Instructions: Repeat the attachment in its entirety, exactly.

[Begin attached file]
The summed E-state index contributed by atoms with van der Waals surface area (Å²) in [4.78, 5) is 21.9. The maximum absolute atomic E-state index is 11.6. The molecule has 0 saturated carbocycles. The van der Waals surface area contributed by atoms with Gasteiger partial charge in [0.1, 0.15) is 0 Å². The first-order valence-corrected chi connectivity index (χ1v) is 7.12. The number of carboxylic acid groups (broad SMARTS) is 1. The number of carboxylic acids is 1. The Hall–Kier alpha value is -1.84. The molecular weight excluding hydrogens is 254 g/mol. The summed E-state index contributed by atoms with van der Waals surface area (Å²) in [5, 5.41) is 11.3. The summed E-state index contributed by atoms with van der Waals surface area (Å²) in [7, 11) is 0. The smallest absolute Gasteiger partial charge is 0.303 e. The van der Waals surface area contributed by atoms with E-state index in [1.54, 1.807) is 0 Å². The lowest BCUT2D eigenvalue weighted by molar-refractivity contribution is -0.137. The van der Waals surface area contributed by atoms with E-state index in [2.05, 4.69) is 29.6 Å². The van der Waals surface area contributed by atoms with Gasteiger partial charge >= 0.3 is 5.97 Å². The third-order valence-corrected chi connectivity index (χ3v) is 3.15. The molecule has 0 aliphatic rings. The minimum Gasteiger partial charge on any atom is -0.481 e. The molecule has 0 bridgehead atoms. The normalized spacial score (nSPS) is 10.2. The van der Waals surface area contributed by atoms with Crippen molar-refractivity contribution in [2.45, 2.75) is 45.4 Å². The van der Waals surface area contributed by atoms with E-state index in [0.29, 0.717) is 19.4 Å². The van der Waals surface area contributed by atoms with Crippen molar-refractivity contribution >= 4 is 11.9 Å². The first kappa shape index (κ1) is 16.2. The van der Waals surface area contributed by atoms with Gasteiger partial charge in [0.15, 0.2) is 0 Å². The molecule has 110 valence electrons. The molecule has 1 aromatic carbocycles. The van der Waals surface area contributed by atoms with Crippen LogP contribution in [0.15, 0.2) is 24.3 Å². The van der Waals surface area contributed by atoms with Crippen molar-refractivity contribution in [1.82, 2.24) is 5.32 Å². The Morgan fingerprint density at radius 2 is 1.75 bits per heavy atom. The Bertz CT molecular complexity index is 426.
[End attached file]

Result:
The summed E-state index contributed by atoms with van der Waals surface area (Å²) in [4.78, 5) is 21.9. The maximum absolute atomic E-state index is 11.6. The molecule has 0 saturated carbocycles. The van der Waals surface area contributed by atoms with Gasteiger partial charge in [0.1, 0.15) is 0 Å². The first-order valence-corrected chi connectivity index (χ1v) is 7.12. The number of carboxylic acid groups (broad SMARTS) is 1. The number of carboxylic acids is 1. The Hall–Kier alpha value is -1.84. The molecular weight excluding hydrogens is 254 g/mol. The summed E-state index contributed by atoms with van der Waals surface area (Å²) in [5, 5.41) is 11.3. The summed E-state index contributed by atoms with van der Waals surface area (Å²) in [7, 11) is 0. The smallest absolute Gasteiger partial charge is 0.303 e. The van der Waals surface area contributed by atoms with E-state index in [1.54, 1.807) is 0 Å². The lowest BCUT2D eigenvalue weighted by molar-refractivity contribution is -0.137. The van der Waals surface area contributed by atoms with E-state index in [2.05, 4.69) is 29.6 Å². The van der Waals surface area contributed by atoms with Gasteiger partial charge >= 0.3 is 5.97 Å². The third-order valence-corrected chi connectivity index (χ3v) is 3.15. The molecule has 0 aliphatic rings. The minimum Gasteiger partial charge on any atom is -0.481 e. The molecule has 0 bridgehead atoms. The normalized spacial score (nSPS) is 10.2. The van der Waals surface area contributed by atoms with Crippen molar-refractivity contribution in [2.45, 2.75) is 45.4 Å². The van der Waals surface area contributed by atoms with E-state index in [0.29, 0.717) is 19.4 Å². The van der Waals surface area contributed by atoms with Crippen molar-refractivity contribution >= 4 is 11.9 Å². The first kappa shape index (κ1) is 16.2. The van der Waals surface area contributed by atoms with Gasteiger partial charge in [0.15, 0.2) is 0 Å². The molecule has 110 valence electrons. The molecule has 1 aromatic carbocycles. The van der Waals surface area contributed by atoms with Crippen LogP contribution in [0.15, 0.2) is 24.3 Å². The van der Waals surface area contributed by atoms with Crippen molar-refractivity contribution in [1.82, 2.24) is 5.32 Å². The Morgan fingerprint density at radius 2 is 1.75 bits per heavy atom. The Bertz CT molecular complexity index is 426.